Still, regulators were overall careful to point to the flexibility already embedded in the law. Curry in particular reiterated several times that regulators already consider asset size as just one of many factors when setting standards for different financial institutions. The regulators also expressed concern with the notion of losing discretion as part of any reforms, and there's been some debate in the industry about whether there'd be a safe harbor for any banks under a specific threshold, should a new line be set.
It's still unclear where many Democrats stand
Republican members of the panel generally seemed supportive of efforts to raise the $50 billion line, but Democrats remain more circumspect. Just three lawmakers from the minority party joined the hearing Sens. Sherrod Brown of Ohio, Elizabeth Warren of Massachusetts, and Robert Menendez of New Jersey and none indicated outright support for changing the current language.
Brown, the lead Democrat on the panel, pointed to the regulatory flexibility already given to the banking agencies, and discussed several mid-sized bank failures and their economic consequences in his opening statement.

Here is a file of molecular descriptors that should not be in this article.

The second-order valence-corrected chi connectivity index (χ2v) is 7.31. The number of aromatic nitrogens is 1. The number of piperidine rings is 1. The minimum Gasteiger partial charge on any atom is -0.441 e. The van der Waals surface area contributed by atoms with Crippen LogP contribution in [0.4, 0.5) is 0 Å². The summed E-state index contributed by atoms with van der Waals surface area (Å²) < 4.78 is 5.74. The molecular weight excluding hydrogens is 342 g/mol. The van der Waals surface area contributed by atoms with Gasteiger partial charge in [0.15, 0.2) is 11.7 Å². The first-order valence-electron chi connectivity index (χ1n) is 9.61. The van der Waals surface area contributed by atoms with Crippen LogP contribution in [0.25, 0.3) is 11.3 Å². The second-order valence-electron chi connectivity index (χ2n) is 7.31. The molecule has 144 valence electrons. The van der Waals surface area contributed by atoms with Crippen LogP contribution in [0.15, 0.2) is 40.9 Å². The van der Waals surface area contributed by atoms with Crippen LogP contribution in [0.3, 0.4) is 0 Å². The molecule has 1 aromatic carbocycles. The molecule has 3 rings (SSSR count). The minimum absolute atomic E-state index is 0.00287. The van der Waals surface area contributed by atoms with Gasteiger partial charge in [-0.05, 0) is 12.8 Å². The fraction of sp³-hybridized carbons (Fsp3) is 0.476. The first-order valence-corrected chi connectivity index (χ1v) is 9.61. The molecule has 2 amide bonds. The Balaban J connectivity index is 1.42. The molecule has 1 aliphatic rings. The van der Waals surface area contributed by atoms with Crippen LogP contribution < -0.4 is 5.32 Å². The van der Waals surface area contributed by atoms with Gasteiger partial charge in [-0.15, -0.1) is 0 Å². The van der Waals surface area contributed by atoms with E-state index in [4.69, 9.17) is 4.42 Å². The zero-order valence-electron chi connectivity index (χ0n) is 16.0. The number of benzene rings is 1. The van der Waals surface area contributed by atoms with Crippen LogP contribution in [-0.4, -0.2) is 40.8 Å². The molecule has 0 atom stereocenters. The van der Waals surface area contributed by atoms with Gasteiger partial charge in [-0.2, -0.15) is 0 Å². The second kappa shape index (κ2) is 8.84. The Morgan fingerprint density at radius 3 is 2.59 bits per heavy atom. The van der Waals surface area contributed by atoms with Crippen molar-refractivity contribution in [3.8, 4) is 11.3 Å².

"The failure of a single large institution can create systemic risk, but so can multiple failures of similar small or mid-sized institutions," he said, echoing concerns raised by consumer advocates.
Warren took perhaps the harshest approach against proposals to change the Dodd-Frank SIFI threshold, though she ultimately pressed regulators for ideas on how to strengthen the reform law, rather than grilling them on their views about the $50 billion line. She argued that efforts to exempt certain regional banks from the enhanced standards could set a dangerous precedent.
"That's a recipe for missing the buildup of excessive risk in the financial system, and it reflects the kind of 'let the banks run free' mindset that created the last financial crisis I just don't want to go there again," she said.